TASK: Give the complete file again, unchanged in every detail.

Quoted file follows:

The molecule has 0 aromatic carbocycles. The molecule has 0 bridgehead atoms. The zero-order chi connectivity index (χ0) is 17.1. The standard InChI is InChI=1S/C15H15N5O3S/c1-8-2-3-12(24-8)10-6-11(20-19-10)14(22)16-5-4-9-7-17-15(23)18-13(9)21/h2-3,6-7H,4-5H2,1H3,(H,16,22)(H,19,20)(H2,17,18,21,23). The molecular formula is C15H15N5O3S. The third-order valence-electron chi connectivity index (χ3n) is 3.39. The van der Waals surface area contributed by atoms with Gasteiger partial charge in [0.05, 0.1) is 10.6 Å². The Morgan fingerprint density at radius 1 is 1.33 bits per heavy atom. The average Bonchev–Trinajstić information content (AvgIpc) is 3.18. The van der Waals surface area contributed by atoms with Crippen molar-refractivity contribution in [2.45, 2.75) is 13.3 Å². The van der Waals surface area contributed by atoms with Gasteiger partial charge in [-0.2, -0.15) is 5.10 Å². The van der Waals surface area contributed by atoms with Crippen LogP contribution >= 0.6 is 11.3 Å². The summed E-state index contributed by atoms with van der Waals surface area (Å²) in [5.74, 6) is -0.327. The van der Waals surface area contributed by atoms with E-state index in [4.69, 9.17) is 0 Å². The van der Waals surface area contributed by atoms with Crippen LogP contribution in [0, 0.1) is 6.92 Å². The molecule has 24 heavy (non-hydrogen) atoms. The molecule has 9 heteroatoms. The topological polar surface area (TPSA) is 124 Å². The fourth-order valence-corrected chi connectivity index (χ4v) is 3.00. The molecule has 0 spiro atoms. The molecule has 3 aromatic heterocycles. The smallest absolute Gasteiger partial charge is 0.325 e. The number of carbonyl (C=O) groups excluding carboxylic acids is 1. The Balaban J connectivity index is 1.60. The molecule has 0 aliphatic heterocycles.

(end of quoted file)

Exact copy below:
The molecule has 0 aromatic carbocycles. The molecule has 0 bridgehead atoms. The zero-order chi connectivity index (χ0) is 17.1. The standard InChI is InChI=1S/C15H15N5O3S/c1-8-2-3-12(24-8)10-6-11(20-19-10)14(22)16-5-4-9-7-17-15(23)18-13(9)21/h2-3,6-7H,4-5H2,1H3,(H,16,22)(H,19,20)(H2,17,18,21,23). The molecular formula is C15H15N5O3S. The third-order valence-electron chi connectivity index (χ3n) is 3.39. The van der Waals surface area contributed by atoms with Gasteiger partial charge in [0.05, 0.1) is 10.6 Å². The Morgan fingerprint density at radius 1 is 1.33 bits per heavy atom. The average Bonchev–Trinajstić information content (AvgIpc) is 3.18. The van der Waals surface area contributed by atoms with Crippen molar-refractivity contribution in [2.45, 2.75) is 13.3 Å². The van der Waals surface area contributed by atoms with Gasteiger partial charge in [-0.2, -0.15) is 5.10 Å². The van der Waals surface area contributed by atoms with Crippen LogP contribution >= 0.6 is 11.3 Å². The summed E-state index contributed by atoms with van der Waals surface area (Å²) in [5.74, 6) is -0.327. The van der Waals surface area contributed by atoms with E-state index in [4.69, 9.17) is 0 Å². The van der Waals surface area contributed by atoms with Crippen LogP contribution in [0, 0.1) is 6.92 Å². The molecule has 24 heavy (non-hydrogen) atoms. The molecule has 9 heteroatoms. The topological polar surface area (TPSA) is 124 Å². The fourth-order valence-corrected chi connectivity index (χ4v) is 3.00. The molecule has 0 spiro atoms. The molecule has 3 aromatic heterocycles. The smallest absolute Gasteiger partial charge is 0.325 e. The number of carbonyl (C=O) groups excluding carboxylic acids is 1. The Balaban J connectivity index is 1.60. The molecule has 0 aliphatic heterocycles.